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June 9, 2005

Barton v. United States District Court for the Central District of California (2005) 410 F.3d 1104

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The Ninth Circuit holds that a law firm’s internet questionnaire for prospective clients is protected by the attorney-client privilege despite the law firm’s disclaimer advising individuals that they are not forming an attorney-client relationship.

Plaintiffs who sued Smith-Kline Beecham Corp.  claiming injuries from the antidepressant drug Paxil had initially contacted their law firm by responding to a questionnaire the law firm had posted on the internet.  The questionnaire entitled “Paxil Withdrawal Litigation Initial Contact” was to gather information from potential class members and sought extensive information about the potential clients, their use of Paxil, and their symptoms.  Potential clients were required to check a “yes” box acknowledging that the questionnaire was not a request for legal advice and that an attorney-client relationship was not being formed by its submission.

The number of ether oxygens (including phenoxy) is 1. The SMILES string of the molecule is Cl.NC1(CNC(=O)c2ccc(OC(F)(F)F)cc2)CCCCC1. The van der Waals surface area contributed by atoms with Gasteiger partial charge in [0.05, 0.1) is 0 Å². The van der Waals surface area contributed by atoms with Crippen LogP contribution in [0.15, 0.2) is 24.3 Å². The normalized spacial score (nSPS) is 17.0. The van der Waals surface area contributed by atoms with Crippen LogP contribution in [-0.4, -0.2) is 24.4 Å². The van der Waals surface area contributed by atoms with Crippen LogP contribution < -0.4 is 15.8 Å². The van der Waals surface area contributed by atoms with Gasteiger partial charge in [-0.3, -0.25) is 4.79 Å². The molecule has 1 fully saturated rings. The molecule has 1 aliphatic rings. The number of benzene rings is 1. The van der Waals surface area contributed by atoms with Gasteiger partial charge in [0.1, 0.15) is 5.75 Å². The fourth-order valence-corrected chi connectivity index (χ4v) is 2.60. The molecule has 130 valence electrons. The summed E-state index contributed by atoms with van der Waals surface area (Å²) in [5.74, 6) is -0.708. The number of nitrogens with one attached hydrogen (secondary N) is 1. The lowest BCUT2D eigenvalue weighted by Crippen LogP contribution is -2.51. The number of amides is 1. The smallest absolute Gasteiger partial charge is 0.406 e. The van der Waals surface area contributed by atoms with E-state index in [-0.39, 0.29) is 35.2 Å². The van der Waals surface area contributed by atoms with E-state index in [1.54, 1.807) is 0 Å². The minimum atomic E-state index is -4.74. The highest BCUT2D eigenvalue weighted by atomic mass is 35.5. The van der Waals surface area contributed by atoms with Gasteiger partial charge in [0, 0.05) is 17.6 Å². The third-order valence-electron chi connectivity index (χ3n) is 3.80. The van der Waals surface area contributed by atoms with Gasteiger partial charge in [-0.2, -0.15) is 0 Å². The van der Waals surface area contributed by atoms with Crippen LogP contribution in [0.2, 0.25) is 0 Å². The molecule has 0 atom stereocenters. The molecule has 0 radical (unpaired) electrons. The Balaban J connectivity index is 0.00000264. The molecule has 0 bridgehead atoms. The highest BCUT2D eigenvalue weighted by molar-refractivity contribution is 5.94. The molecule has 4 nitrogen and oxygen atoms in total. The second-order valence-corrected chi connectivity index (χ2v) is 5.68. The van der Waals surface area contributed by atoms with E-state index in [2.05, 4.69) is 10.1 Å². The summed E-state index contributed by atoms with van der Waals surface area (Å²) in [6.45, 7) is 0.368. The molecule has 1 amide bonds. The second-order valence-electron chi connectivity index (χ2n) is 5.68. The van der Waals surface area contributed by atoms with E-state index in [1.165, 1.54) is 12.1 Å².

Ruling that the attorney-client privilege had been waived by checking the “yes” box, the District Court ordered disclosure of the questionnaires.

The Ninth Circuit noted that there was some doubt about whether the plaintiffs were trying to secure legal services and that the questionnaire was ambiguous.  Nevertheless, the plaintiffs should not be penalized for the law firm’s ambiguity.  A layperson seeing the law firm’s internet material would likely believe he or she was being sought as a potential client and the questionnaires were submitted with a view towards retention of the law firm in the course of an attorney-client relationship.

The District Court’s focus should have been on the client’s rights, not the lawyer’s.  The vagueness and ambiguity of the “law firm’s prose” did not create a waiver of confidentiality by the client.

Under California law, when a person consults with an attorney with the objective of obtaining legal services, the consultation communications are protected by the attorney client privilege.  Potential clients must be able to tell their lawyers their private business without fear of disclosure.  Lawyers must be able to obtain full, complete, and accurate information to provide sound advice and skilled advocacy.

Comment: This decision reflects California’s public policy of vigorously protecting the attorney-client relationship.

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